Excerpted from In My Skin: My Life on and off the Basketball Court by Brittney Griner with Sue Hovey. Copyright © 2014 by Brittney Griner. Published by itbooks, an imprint of HarperCollins Publishers and reprinted by permission. All rights reserved.
I WAS A MESS OF emotions in middle school. I could see my classmates were finding their place in the social structure, but I felt adrift, alone, scrambling to figure it all out. My dad wanted me to live inside a glass box, tucked safely away inside our house, exposed to nothing, including the typical interactions kids need. I rebelled by acting like a fool at school, desperate for attention. And as the months passed, I realized I was different from other kids in more ways than one.
The teasing and mocking, the verbal bullying, began some time in sixth grade. I was at Humble Middle School now, with lots of new faces, and I was at least a few inches taller than most girls in my class, but not developing in the same ways they were. I felt like a physical misfit, my body flat and thin, my voice low-a combination that gave my classmates all the ammunition they needed. Most of us were always testing each other in some way, teasing, making cracks, the typical kid stuff at that age. But as we settled into our surroundings, the interactions grew more cruel.
Soon enough, I became a regular target.
The first time it happened, I was walking with a friend between classes. The hallways were flooded with kids, all of us buzzing as we scurried around like animals freed from a cage. Then suddenly, out of nowhere, one of the Cool Girls was standing in front of me. I could see her friends gathered off to the side, watching, as if they had all been talking about something. Then this girl started patting my chest. I always wore really plain clothing, like a white T-shirt without any graphics on it, and my hair was pulled back in a tight bun. Instinctively, I stepped back, startled and confused. She immediately turned to her friends and said, "See? I told you. She doesn't have a chest!" Then they all walked off, laughing, and I heard one of them say, "She must be a boy. She's not really a girl."
This kind of thing started happening all the time. Somebody would come up close, in my space, and call me names. They'd say things like "What are you, some kind of freak?" Or they'd walk by and say to each other, real loud, "Better watch out-she'll make you gay!" They were constantly making fun of how I looked and dressed, how I walked and talked. I'm not sure I can express exactly how I felt in those moments, because I usually went numb. When you're on the receiving end of insults every day, they chip away at your self-esteem. No matter how much you try to ignore it or tell yourself it's just kids being stupid, you can't avoid the pain that comes with it. You get to a point where you imagine everyone is looking at you and thinking there's something wrong with you. Whenever we had class changes, I would walk with a friend, never alone, always on the lookout for certain girls who made it a habit to harass me. It was almost always girls. I would try to duck them, just get to where I was going as fast as possible, but when somebody got in my face, I got mad. I'd push the girl away and keep walking, as the anger rose inside me. And then I would often act out later in the day, saying something rude to a teacher or cutting another kid down with a nasty comment. It became a terrible cycle, how I passed along that meanspirited behavior, ruining someone else's day to match what was happening to me. It was like a twisted game of Pay It Forward.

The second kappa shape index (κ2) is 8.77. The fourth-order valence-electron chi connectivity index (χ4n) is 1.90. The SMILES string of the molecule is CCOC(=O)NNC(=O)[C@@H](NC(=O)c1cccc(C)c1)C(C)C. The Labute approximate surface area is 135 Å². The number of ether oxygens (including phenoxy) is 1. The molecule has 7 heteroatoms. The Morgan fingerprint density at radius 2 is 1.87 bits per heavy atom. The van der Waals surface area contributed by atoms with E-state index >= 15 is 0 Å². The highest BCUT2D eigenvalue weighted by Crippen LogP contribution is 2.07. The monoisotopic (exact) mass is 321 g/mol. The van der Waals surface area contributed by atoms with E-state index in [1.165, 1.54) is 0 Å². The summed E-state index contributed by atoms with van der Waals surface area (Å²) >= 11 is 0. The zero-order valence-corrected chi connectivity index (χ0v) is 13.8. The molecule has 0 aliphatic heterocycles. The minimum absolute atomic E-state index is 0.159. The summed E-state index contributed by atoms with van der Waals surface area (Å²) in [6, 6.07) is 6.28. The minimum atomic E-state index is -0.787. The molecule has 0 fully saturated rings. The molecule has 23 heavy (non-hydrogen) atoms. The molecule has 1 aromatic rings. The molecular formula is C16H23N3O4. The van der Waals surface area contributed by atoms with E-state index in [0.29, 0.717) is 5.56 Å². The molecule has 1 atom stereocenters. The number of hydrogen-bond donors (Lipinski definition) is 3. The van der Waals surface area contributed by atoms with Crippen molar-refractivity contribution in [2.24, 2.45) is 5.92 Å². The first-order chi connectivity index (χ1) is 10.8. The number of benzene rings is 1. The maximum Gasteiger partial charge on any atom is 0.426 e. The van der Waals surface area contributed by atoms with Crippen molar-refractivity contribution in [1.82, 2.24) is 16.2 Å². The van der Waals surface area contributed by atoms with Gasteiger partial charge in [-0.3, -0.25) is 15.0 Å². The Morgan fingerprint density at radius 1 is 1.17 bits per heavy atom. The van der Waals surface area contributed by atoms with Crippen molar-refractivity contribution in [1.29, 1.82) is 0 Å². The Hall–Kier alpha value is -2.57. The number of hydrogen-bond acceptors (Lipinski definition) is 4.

During those years, whenever I imagined my future, I pictured myself enlisting in the military after high school. College was just something that other people did; it wasn't part of my plan at all. And sports weren't a factor for me yet. I started dabbling with soccer and volleyball in seventh grade, but the only thing I knew about basketball was that my sister SheKera had played it in high school. I wanted to follow in my dad's footsteps, and that started with joining the military, just as he had done when he was eighteen. After I served, I would pursue a career in law enforcement, same as him. (People might find this hard to believe, but I still think about becoming a police officer someday, when I'm done playing hoops for a living.) The point is, there was nothing going on in my life forcing me to focus on my behavior, to make me think about how my actions in middle school might affect my future.
Quite honestly, I viewed what was happening at this time-all the confrontations, the emotional beating I was taking, the tough exterior I was developing-as preparation for the military and police work. There's not a lot of clearheaded thinking when you're in sixth grade, especially when you're carrying around so much anger.
I began to think the only way to make it all stop was if I forced kids to stop, if I made them see I was ready to fight anyone who cut me down; then they would leave me alone. Obviously I realize the flaws in that thinking now, but at the time I thought it was absolutely necessary I be seen as someone you wouldn't want to mess with. The tougher I seemed on the outside, the less likely it was that anyone would see how I was crumbling on the inside. So I allowed my anger to get the best of me.